Affect and Technology: Social Motivation, Literacy, and Facebook

Quick background: I was too old to play Pokémon when it was popular.   In fact, I worked in Waldenbooks (now out of business) and sold Pokémon cards to parents when I was in my late 20’s.  Even though I don’t understand the social and cognitive complexities of playing Pokémon, I do agree with Mimi Ito: interest-driven learning with a high social component motivates children and adolescents.

In terms of adolescent learning and motivation, I see Ito’s distinction between friendship-driven and interest-driven online environments as being particularly useful.  More specifically, her distinction highlights how both of these online environments use and situate affect differently.  For example, social networking sites allow friends to chat and learn about “local peers groups, friendships, and romantic relations”(n.p.).  In other words, these sites, like Facebook, provide updated analogues of the after school hang out, like the mall, or an even older setting, the soda fountain.  In this online update of friendship-motivated, social contexts, gossiping (for both boys and girls), romantic and platonic pairings, and the comparing of garments (photo updates) keep teens in touch with each other.

On the other hand, the interest-driven sites that have teen writing with peers online repurpose their natural social motivation to focus on a topic or to reinforce a particular skill set.  Like the social networking sites, communities like Faraway Lands push peer-to-peer interaction into the foregrounded, but in a more pedagogical fashion.  For example, peer-to-peer, and adult mentor-to-student interactions motivate Clarissa to improve her writing.  As Clarissa differentiates her online, creative writing community from her school writing community, “ [Online creative writing is] something I can do in my spare time and not have to be graded on it…You know in school you’re creative, but you’re doing for a grade so it doesn’t really count?”(n.p.) It doesn’t really count?  Count for what?  Ito answers my question:  “The evaluation and appreciation by peers who share her same passionate interests feels both more authentic and consequential to her” where Clarissa gets opportunities to network and publish her work” (n.p.) like an adult writer would.  As Ito says, school would not afford Clarissa such opportunities.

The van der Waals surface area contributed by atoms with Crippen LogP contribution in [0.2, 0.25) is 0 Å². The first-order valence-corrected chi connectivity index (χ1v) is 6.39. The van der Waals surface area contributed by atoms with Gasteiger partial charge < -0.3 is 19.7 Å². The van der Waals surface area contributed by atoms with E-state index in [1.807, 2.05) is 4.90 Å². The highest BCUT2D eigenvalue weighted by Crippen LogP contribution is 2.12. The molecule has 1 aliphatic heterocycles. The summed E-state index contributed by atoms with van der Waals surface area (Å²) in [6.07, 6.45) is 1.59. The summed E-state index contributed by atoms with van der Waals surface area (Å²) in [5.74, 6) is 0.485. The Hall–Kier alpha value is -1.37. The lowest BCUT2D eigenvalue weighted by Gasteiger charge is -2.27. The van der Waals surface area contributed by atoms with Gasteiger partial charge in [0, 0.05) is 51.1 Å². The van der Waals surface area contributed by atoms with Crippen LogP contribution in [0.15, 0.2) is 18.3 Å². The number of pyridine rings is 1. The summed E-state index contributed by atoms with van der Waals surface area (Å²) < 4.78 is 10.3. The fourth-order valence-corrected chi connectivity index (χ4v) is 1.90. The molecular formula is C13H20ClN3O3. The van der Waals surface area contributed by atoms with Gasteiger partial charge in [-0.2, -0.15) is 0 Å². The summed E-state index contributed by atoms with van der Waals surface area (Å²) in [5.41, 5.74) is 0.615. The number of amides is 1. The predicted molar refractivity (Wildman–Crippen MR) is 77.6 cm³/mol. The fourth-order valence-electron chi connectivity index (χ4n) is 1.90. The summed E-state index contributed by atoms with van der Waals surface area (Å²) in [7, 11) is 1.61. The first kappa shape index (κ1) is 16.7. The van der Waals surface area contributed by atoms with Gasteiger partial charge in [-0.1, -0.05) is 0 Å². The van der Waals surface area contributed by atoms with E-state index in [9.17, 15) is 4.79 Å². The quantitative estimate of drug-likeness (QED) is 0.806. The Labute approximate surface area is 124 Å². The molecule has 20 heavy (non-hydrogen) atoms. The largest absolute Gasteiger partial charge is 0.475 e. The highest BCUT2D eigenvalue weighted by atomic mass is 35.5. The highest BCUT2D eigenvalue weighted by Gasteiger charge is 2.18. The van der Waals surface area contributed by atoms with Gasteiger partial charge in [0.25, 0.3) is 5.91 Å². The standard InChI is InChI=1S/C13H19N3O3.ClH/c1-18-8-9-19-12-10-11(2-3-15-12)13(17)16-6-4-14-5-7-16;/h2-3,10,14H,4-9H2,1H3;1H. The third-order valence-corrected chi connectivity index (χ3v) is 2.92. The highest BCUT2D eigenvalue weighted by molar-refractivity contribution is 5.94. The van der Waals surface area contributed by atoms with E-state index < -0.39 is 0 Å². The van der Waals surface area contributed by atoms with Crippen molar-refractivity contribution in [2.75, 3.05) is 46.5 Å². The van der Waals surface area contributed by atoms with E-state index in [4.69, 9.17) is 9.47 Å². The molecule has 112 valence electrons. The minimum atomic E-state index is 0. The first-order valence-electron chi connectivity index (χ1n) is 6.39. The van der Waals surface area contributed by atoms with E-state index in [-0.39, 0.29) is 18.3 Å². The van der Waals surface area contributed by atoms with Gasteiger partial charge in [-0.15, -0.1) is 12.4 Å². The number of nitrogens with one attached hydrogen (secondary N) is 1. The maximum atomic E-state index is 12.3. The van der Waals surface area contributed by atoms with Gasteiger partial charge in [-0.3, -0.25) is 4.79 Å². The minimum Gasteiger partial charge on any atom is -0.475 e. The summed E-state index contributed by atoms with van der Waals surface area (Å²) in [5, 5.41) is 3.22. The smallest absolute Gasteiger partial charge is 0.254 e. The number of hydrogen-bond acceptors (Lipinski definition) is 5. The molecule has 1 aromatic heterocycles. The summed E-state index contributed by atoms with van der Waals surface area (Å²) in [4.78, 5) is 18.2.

As both a novice academic writer and writing instructor who is interested in online writing communities, I’ve come to realize the importance of socially motivated learning in online writing.  Additionally, I wonder how, as a novice academic writing and writing instructor I could borrow and apply what Ito discusses to my own (which I somewhat do now) and my students writing practices. For example,  I could encourage my students (maybe even require them) to respond to Facebook newsfeed posts and take screen shots of the comment thread and submit the hardcopy to me for my consideration.  On a social networking site like Facebook, I do think that Ito’s contention that “[s]kills and literacy are a by-product of social engagement” (n.p.) does have traction.  Granted, Facebook doesn’t necessarily engage teenagers (or college students) in situations that work to reinforce literacy and writing skills to the level a high school- or college-level writing class can. Nonetheless,  with the presence of New York Times, Literary Reviews, and other discourse communities available on Facebook’s newsfeeds, teens (and college students) can get updates from the stories they like or comment on. Case in point, like the community where Clarissa receives feedback for her work, teens and young adults could use the postings and comment threads as places to get feedback on their ideas; and in the case of more extended discussion, feedback on their writing. I realize that a site like Facebook doesn’t provide the close reading and peer-to-peer editing that a community like Faraway Lands provide.  However, if teens and college students are going to “play” around on sites like Facebook, then that sense of play that Ito discusses be superimposed unto learning opportunities for their writing and thinking, while also honoring the social component (gossiping, status updates) teens and college students want.

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